Myofascial Release:

Myofascial Release, often known as Myo, is a type of physical therapy used to treat myofascial pain syndrome. This approach targets the muscles' tough, thin, and elastic connective tissues.

The goal of the therapy includes:

  • Help you relax.

  • Lengthen and realign the fascia that has been tightened.

The therapist utilizes slow, persistent pressure on the muscle when performing myofascial massage. This combination, when used with a stretching technique, loosens the tight, stiff areas. Myofascial release aims to reduce pain while also restoring a complete range of motion.


This atypical technique of massage therapy, also known as zone therapy, leverages the body's innate reflexes to locate trigger points. The certified massage therapist divides the body into ten zones to find the trigger point: five on the left and five on the right. The nerve signal travels from the foot through the body to relieve muscle tension and pain after pressure is applied.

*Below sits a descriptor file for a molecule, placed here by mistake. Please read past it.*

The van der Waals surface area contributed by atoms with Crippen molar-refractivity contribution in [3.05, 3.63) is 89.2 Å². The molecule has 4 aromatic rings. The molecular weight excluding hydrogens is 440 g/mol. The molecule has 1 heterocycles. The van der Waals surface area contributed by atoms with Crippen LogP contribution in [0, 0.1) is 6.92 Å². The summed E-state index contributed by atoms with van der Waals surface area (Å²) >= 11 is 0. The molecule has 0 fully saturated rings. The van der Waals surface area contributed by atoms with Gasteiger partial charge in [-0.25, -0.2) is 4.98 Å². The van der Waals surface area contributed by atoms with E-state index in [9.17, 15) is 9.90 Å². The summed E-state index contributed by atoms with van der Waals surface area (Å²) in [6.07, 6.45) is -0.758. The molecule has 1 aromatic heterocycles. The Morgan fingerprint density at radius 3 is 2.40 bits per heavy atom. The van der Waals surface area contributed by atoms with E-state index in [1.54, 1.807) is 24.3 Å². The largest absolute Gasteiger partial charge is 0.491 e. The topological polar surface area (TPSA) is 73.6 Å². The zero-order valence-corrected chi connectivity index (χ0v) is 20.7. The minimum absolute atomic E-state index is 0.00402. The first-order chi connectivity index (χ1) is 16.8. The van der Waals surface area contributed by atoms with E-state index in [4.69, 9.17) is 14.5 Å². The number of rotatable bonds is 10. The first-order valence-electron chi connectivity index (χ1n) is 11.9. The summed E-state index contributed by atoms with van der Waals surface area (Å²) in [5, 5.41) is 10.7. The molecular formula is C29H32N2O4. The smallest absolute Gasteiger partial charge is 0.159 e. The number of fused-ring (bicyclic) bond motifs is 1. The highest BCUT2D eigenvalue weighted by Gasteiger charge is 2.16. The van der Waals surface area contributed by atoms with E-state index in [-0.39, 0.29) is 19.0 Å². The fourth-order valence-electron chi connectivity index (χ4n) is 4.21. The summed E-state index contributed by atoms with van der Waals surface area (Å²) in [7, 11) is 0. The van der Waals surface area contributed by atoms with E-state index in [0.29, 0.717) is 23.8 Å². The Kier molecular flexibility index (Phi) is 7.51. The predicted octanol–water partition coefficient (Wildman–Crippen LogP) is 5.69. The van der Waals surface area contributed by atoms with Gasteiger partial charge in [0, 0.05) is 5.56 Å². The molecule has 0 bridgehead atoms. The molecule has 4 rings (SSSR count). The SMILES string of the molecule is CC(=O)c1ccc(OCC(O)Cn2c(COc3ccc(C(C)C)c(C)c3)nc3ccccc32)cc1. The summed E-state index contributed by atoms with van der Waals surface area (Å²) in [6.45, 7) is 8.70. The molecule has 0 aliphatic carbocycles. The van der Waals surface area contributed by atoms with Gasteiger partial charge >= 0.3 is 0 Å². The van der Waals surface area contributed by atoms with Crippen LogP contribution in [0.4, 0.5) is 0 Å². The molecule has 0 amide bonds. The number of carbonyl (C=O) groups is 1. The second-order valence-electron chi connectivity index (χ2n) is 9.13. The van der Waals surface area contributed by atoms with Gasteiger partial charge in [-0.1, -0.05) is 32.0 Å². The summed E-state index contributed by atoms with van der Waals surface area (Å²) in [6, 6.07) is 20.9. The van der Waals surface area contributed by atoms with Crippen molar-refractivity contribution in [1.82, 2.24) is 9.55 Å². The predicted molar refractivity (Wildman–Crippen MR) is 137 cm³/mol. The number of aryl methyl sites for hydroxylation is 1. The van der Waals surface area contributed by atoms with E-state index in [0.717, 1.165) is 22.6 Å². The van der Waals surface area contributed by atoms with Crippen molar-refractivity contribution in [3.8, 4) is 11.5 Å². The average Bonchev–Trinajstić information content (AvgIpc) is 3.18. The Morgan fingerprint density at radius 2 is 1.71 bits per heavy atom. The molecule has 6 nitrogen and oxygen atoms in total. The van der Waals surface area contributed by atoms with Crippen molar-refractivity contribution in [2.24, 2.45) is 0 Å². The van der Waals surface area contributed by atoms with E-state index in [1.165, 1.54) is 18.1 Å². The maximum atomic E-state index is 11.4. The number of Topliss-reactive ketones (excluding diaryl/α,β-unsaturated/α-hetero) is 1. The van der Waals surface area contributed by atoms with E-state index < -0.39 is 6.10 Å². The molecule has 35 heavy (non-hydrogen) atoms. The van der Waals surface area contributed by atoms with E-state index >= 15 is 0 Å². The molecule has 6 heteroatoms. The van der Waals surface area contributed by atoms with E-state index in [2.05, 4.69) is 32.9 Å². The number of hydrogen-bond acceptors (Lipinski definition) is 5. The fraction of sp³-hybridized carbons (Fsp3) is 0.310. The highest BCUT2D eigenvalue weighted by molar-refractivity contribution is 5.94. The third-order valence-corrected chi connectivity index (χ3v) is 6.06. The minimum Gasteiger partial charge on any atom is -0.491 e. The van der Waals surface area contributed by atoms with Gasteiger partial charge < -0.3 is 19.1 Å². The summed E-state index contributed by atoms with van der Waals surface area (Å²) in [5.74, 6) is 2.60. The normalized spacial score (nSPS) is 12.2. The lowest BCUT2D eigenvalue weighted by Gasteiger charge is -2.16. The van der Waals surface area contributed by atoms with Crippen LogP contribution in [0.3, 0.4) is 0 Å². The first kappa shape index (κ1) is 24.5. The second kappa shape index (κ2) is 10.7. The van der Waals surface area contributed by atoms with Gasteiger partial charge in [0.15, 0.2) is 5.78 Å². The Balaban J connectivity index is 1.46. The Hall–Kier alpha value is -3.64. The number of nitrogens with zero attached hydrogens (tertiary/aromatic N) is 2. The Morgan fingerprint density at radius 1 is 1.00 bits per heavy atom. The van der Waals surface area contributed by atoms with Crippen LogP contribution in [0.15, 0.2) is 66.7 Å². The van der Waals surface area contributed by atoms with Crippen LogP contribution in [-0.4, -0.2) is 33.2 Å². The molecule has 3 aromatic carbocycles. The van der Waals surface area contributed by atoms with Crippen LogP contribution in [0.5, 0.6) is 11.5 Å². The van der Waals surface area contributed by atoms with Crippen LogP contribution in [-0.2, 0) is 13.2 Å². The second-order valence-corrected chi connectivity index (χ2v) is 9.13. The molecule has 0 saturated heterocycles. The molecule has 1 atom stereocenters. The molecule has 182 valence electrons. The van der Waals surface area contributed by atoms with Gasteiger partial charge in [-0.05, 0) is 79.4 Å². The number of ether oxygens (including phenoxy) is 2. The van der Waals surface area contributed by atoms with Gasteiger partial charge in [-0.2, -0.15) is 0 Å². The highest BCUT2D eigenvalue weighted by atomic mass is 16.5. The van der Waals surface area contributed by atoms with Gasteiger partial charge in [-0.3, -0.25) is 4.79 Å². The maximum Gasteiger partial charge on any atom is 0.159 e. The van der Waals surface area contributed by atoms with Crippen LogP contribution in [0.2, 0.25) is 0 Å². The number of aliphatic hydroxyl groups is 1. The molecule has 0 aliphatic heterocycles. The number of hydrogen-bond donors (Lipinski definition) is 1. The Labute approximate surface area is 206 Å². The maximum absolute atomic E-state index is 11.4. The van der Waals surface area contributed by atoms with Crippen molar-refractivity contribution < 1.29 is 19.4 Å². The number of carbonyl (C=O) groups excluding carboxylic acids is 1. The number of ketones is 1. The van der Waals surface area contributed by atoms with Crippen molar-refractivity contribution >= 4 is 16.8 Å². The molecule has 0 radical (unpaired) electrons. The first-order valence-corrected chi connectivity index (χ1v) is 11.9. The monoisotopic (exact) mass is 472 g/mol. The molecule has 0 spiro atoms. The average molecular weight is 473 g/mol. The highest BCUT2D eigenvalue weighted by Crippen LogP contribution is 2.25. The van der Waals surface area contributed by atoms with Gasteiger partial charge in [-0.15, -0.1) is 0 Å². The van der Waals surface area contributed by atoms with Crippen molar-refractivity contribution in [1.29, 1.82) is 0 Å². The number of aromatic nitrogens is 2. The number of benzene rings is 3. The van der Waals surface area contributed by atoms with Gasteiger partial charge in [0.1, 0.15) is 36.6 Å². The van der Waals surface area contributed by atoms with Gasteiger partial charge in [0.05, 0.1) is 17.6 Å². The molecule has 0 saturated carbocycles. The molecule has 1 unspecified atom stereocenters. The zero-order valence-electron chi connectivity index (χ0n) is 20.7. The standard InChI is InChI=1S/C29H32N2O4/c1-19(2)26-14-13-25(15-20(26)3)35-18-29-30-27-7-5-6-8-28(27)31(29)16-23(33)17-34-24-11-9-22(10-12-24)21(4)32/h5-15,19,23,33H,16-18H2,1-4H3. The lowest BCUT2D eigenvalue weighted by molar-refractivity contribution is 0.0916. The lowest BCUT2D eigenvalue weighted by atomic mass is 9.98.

Is Massage Therapy Better Than Physical Therapy?

Depending on the disease being treated, both physical therapy and massage therapy are effective. Physical therapy is the ideal option if you are healing from an injury or need to regain body function. Massage therapy, on the other hand, is a great way to relax and ease tight muscles. Massage therapists employ a variety of therapeutic techniques to help people overcome chronic pain and enhance their general function. The key to getting the proper treatment for your needs and lasting effects is to choose the right form of massage therapy.